Set of voluptuous craters that germinated from the extensive and infinite pampa, in the middle of the desert steppe of the Patagonian continent.
This volcanic rocky cluster sheltered the pedestrian ancestors of the Paleoindian for thousands of years. Those who, through a nomadic life, traversed a pampa that constantly confronted them with its inhospitable side, but who nevertheless were able to find shelter in this volcanic oasis.
Not satisfied with the volcanic shelter, the Aónikenk called it Pali Aike: Desolate Place, of evil spirits. Despite this, this desolate place gave them a temporary home, a shelter in the open and in our days a Paleo-Indian vestige, a deep and rounded landscape of the memory of survival and in part a landscape intervened by modern man to turn it into an explorable and touristic landscape.
You will see them in the Pali Aike National Park, 196 km northeast of Punta Arenas.
This peculiar landscape is a volcanic field, its dark, rough rocks called basalts emerged directly from the depths of the Earth. There, dozens of kilometres deep below the surface, pressure and heat are such that rock remains semi molten, flowing slow and mouldable.
Although for the ephemeral human point of view the tectonic plate configuration seems stable and suspended in time, this is not the case for the planet timescale. The South American plate delimitates to the west with the Nazca plate, and with the Antarctic plate to the south.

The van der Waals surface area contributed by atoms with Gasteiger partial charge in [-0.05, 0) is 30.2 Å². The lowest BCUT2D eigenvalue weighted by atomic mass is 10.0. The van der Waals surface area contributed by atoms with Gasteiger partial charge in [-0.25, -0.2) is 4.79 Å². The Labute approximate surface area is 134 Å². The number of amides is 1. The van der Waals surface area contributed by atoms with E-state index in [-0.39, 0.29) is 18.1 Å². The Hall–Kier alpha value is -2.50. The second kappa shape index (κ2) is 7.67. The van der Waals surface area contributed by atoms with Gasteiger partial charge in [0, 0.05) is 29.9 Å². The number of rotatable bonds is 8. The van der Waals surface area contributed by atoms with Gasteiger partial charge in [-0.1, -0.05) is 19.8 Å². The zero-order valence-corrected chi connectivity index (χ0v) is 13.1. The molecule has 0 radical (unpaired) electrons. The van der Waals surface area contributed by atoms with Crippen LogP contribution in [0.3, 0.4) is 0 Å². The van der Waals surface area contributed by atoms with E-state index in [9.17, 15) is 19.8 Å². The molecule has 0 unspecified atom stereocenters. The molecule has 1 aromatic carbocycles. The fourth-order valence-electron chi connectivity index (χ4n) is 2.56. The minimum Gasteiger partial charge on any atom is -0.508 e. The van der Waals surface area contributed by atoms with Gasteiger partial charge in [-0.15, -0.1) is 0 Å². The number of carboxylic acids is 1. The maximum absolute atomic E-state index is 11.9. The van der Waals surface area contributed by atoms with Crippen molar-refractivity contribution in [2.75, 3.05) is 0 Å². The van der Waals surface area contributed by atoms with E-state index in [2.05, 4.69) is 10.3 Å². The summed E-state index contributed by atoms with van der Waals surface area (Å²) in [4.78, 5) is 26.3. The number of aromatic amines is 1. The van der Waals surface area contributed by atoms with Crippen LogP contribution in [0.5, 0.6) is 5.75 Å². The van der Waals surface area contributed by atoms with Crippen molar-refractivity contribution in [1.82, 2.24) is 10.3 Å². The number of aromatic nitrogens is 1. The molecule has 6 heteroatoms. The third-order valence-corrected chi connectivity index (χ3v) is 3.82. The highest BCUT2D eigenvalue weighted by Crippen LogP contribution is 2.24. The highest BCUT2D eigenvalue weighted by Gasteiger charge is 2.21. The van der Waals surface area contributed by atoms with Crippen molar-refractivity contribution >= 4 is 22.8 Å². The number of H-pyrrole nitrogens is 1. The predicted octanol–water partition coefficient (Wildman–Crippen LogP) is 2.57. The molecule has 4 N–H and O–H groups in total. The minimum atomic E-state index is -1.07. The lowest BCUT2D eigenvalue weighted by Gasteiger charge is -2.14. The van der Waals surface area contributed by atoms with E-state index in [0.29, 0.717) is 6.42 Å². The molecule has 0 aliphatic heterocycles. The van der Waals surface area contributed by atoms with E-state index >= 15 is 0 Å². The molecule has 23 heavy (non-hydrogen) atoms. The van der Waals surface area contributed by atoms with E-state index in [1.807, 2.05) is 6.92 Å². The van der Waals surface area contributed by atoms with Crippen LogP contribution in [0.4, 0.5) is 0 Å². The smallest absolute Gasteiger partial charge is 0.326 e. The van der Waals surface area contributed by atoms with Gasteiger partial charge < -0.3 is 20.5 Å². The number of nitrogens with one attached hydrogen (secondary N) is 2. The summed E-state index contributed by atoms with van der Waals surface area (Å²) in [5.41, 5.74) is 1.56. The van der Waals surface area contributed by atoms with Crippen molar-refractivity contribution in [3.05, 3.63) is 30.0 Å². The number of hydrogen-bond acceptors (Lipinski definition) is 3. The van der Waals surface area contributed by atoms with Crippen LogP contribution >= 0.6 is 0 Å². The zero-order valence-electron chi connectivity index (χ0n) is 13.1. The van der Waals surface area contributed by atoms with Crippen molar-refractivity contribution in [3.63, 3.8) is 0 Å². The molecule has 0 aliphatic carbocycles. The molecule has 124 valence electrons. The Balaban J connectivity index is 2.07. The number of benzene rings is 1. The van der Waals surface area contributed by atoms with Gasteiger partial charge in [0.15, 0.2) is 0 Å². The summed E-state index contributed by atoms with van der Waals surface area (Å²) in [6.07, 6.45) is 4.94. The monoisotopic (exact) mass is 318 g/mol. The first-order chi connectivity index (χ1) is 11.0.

The limit between the Nazca and Antarctic plates, both oceanic, is called Chile Ridge, a place where new basaltic rocks are being born every instant, emerging from the depth, and cooling down in contact with ocean water, building new oceanic crust.
These newly created plate then sinks below the continent; the open wound carrying heat with it and generating volcanism on the continent. Pali Aike is the relic of the moment, sixteen million years ago, when that boundary between plates was kilometres south of its current position, at 53°S.
Liquid lavas emerged from this endless source during successive volcanic eruptions. One after the other they built this inhospitable landscape, its darkness contrasting to the arid steppe.
The ephemeral window towards the bowels of the Earth closed some thousands of years ago; Pali Aike lost its lava source. Volcanic activity terminated but its landscape remained, monument of lively and ardent period. The dark basalts are witness and relic of the ancient window, a discrete exhibition of the Earth interior.